In Game of Thrones season 7 episode 4 The Spoils of War we see Daenerys and Jon looking at cave paintings believed to depict the Children of the Forest, the First Men and the White Walkers.

In the image of the White Walkers we're shown what is meant to be the Night King but he looks different. In the cave picture he seems to have a beard as opposed to the 'clean shaven' look we know him to have.

Is there any purpose behind this or has 8000 years brought on a change of image?

left:cave image  right:Night King

  • 10
    Because the CGI wasn't as good 8000 years ago, lower quality image to paint off.
    – Edlothiad
    Jun 1, 2019 at 9:21
  • 8
    Clearly, the one in the cave painting was from the mirror universe.
    – geewhiz
    Jun 1, 2019 at 11:37
  • 11
    Is there any reason to think that White Walkers don't grow facial hair just like regular people? They definitely age - some are turned as infants, and obviously don't stay infants.
    – LevenTrek
    Jun 1, 2019 at 12:05
  • 10
    Why can't The Night King shave?
    – user931
    Jun 1, 2019 at 15:31
  • 5
    No, the show makes it clear the Night King is the original Night King and there is only one, and he wanted to extinguish all living creatures and that's it. No additional Night Kings, no other driving force for the White Walkers. What GRRM is saying is that his Night's King and the TV show's Night King (note the different spellings) are not the same character. This is one point where the books and the TV show diverge.
    – Andres F.
    Jun 3, 2019 at 0:47

1 Answer 1


This won't be a conclusive answer, but...

...I don't see a huge contradiction that can't be explained away. Cave paintings in real life are not exactly equal to the subjects they portray:

Neanderthal cave painting

Even within the context of this TV show, the paintings done by the Children of the Forest are not particularly realistic (I think Neanderthals actually had better artistic skills!):

Children of the Forest cave painting

As for the picture of the Night King, if you squint your eyes it kinda looks like him; all major features are there. If you squint your eyes even harder, the "beard" could be conflated with the thingy around his neck. With some artistic license, sure, but it doesn't seem like an outrageous mistake to me.

As an aside, note that the "humans" in the Children of the Forest drawing don't look like real humans either, but this can't be called a "mistake" or continuity error; it's just that the Children weren't going for a realistic arts style, just for a non-realistic but figurative one. Or maybe they just weren't very good artists ;)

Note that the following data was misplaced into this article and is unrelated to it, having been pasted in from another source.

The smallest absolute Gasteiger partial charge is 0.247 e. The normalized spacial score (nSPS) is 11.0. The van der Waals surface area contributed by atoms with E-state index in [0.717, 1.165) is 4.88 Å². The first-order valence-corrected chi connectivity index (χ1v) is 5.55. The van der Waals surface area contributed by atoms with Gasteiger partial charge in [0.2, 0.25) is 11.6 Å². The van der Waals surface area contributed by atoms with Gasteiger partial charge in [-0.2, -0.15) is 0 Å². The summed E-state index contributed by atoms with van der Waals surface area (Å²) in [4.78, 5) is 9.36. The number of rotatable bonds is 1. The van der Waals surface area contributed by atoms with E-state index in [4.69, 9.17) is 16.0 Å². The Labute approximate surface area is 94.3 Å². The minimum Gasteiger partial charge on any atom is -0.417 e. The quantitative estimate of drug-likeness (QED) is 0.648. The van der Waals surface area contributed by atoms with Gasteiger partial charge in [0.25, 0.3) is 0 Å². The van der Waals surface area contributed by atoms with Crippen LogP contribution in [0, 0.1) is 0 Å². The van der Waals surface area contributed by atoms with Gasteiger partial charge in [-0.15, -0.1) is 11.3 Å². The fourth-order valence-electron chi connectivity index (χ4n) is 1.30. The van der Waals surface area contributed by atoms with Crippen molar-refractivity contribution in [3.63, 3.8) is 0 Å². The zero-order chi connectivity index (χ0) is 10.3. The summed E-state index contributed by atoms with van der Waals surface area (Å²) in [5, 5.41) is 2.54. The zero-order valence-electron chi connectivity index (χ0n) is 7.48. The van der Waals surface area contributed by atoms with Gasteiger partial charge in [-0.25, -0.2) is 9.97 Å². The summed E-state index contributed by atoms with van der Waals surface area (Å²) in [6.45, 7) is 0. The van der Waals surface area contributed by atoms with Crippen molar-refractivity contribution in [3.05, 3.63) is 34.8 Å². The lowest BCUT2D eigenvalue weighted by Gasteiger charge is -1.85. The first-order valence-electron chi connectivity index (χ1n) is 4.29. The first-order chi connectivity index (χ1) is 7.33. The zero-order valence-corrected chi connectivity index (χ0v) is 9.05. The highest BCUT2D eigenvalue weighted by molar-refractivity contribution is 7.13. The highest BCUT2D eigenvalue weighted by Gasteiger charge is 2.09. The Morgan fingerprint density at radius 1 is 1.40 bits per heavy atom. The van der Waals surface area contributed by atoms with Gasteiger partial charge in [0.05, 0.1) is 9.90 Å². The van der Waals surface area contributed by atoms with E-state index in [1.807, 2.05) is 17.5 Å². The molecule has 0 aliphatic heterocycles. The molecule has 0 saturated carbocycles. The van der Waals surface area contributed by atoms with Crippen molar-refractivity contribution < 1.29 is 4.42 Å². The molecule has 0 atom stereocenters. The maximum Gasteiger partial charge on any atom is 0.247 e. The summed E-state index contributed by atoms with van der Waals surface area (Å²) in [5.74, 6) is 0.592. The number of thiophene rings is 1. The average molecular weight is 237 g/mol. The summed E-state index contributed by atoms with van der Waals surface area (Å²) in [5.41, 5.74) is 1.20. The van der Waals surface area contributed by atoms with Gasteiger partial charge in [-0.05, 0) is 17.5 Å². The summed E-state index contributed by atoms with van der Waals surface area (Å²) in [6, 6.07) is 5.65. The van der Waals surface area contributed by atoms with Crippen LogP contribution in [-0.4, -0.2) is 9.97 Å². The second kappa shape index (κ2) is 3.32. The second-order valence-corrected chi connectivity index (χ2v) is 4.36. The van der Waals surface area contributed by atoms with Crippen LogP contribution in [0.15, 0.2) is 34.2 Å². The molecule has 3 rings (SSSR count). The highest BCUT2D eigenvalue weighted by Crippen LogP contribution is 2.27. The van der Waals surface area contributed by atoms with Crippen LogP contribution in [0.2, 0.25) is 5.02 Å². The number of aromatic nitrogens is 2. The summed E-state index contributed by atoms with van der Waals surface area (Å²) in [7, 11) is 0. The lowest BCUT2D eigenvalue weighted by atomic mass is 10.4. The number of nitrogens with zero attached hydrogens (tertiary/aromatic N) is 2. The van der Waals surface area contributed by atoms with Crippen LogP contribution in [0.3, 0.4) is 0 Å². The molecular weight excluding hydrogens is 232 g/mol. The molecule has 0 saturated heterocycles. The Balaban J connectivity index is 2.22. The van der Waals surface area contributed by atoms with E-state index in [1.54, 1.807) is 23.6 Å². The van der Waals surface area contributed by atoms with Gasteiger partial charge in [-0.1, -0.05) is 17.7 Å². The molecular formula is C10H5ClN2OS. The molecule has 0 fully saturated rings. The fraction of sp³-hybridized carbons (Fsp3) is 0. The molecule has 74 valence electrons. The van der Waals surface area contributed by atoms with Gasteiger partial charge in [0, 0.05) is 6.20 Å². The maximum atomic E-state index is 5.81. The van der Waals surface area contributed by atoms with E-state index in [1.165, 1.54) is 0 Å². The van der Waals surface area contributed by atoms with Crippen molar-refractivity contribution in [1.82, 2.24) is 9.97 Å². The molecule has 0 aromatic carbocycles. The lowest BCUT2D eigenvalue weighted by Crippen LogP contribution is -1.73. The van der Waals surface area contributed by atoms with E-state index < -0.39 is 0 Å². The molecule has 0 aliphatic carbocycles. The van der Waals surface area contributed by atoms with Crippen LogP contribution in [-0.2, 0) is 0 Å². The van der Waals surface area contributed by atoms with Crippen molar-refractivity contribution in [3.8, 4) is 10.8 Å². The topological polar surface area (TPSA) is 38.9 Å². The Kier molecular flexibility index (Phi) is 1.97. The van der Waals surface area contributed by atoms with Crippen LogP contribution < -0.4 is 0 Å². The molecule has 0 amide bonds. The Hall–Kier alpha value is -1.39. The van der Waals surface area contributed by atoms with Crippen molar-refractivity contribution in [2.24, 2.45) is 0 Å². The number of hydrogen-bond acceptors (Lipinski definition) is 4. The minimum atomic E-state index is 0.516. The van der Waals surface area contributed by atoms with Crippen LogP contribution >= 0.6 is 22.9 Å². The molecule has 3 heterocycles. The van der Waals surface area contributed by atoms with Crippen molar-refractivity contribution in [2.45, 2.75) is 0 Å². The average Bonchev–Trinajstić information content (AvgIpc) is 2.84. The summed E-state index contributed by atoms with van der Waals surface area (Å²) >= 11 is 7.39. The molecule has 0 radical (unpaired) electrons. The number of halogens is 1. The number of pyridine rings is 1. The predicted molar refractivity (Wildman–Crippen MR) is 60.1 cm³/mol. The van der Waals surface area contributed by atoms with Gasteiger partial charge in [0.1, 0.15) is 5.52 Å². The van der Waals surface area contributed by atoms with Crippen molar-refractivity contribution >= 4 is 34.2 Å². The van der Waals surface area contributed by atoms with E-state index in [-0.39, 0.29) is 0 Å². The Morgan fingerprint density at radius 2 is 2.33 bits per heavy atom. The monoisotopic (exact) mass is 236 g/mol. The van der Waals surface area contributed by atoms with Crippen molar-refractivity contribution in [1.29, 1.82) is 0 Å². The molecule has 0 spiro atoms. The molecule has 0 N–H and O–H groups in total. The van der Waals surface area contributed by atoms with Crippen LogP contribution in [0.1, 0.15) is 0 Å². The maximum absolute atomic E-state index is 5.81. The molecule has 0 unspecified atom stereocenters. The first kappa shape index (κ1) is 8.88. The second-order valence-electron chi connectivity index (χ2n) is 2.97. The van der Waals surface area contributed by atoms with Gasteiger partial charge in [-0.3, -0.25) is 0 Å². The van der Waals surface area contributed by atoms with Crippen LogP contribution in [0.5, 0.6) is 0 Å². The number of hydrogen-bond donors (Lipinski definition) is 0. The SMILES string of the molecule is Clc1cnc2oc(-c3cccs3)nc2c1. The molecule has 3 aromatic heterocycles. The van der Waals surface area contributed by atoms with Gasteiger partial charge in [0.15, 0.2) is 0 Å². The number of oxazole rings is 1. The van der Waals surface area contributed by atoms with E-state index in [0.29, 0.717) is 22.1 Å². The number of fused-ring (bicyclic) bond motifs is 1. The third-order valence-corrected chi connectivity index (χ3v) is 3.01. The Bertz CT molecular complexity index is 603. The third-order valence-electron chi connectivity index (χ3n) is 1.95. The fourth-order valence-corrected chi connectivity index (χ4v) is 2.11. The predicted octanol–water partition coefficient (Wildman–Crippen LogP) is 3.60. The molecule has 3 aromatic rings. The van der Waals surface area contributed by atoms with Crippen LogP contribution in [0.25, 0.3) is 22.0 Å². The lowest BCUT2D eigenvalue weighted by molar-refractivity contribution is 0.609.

• Thanks but I'm not going to accept this answer because there is a big difference between stylised (top image) and creation of a feature (beard). Also the top image looks like someone riding a camel using a harness and looks more modern and African than Neanderthal? Jun 3, 2019 at 7:23
  • 1
    @Seamusthedog I may be wrong but I think those comes from (Tassili n'Ajjer)[en.wikipedia.org/wiki/Tassili_n%27Ajjer], more than 12.000 years old prehistoric cave art. It's african(In today's Algeria), and it's not Neanderthal (but rather Homo Sapiens), but it's still prehistoric
    – Kepotx
    Jun 3, 2019 at 7:32
  • @Seamusthedog What difference does it make whether it's Neanderthal? It's older than the drawing of the Children of the Forest (in their fictional timeline). It's more abstract, too.
    – Andres F.
    Jun 3, 2019 at 14:52
  • @Kepotx Thanks! I got confused because this article used it as a stock image to discuss Neanderthal paintings. In any case, the point of my answer still stands :)
    – Andres F.
    Jun 3, 2019 at 15:02
  • 1
    @Seamusthedog Hmm, whether Neanderthal or not, the painting seems to be prehistoric. But any cave painting would have served: they are never accurate. The men and animals don't look like real animals, they are like abstracted representations of them :) For this reason, it's not totally unreasonable to believe the child-like Children could have drawn the neck ornament as a beard. Or maybe they represent "age" with a beard, even though the actual NK didn't sport one. All I'm saying is that it doesn't seem like a major continuity error to me, because it can easily be explained away :)
    – Andres F.
    Jun 3, 2019 at 19:21

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